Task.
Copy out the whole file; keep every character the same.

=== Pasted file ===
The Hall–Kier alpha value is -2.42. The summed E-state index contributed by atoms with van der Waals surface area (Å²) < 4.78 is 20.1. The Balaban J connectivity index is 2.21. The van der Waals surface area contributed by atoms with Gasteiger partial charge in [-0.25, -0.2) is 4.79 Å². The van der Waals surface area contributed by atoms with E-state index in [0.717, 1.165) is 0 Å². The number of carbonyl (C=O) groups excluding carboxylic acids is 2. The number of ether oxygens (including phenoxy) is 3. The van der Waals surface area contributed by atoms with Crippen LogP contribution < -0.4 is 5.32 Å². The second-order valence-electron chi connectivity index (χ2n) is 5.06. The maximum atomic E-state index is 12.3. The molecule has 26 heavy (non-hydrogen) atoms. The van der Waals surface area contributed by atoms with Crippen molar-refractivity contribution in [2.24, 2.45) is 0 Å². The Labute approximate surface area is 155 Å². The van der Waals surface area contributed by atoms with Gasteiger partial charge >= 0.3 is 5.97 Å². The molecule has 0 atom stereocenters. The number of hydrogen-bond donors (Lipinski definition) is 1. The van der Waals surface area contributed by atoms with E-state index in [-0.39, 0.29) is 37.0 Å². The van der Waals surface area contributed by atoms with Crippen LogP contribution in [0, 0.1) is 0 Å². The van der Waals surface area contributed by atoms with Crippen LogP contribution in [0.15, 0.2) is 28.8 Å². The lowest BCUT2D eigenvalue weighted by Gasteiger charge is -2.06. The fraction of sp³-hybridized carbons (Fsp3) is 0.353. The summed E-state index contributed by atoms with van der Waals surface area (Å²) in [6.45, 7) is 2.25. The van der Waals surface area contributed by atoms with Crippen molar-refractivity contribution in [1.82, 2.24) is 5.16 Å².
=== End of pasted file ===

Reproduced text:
The Hall–Kier alpha value is -2.42. The summed E-state index contributed by atoms with van der Waals surface area (Å²) < 4.78 is 20.1. The Balaban J connectivity index is 2.21. The van der Waals surface area contributed by atoms with Gasteiger partial charge in [-0.25, -0.2) is 4.79 Å². The van der Waals surface area contributed by atoms with E-state index in [0.717, 1.165) is 0 Å². The number of carbonyl (C=O) groups excluding carboxylic acids is 2. The number of ether oxygens (including phenoxy) is 3. The van der Waals surface area contributed by atoms with Crippen LogP contribution < -0.4 is 5.32 Å². The second-order valence-electron chi connectivity index (χ2n) is 5.06. The maximum atomic E-state index is 12.3. The molecule has 26 heavy (non-hydrogen) atoms. The van der Waals surface area contributed by atoms with Crippen molar-refractivity contribution in [2.24, 2.45) is 0 Å². The Labute approximate surface area is 155 Å². The van der Waals surface area contributed by atoms with Gasteiger partial charge >= 0.3 is 5.97 Å². The molecule has 0 atom stereocenters. The number of hydrogen-bond donors (Lipinski definition) is 1. The van der Waals surface area contributed by atoms with E-state index in [-0.39, 0.29) is 37.0 Å². The van der Waals surface area contributed by atoms with Crippen LogP contribution in [0, 0.1) is 0 Å². The van der Waals surface area contributed by atoms with Crippen LogP contribution in [0.15, 0.2) is 28.8 Å². The lowest BCUT2D eigenvalue weighted by Gasteiger charge is -2.06. The fraction of sp³-hybridized carbons (Fsp3) is 0.353. The summed E-state index contributed by atoms with van der Waals surface area (Å²) in [6.45, 7) is 2.25. The van der Waals surface area contributed by atoms with Crippen molar-refractivity contribution in [1.82, 2.24) is 5.16 Å².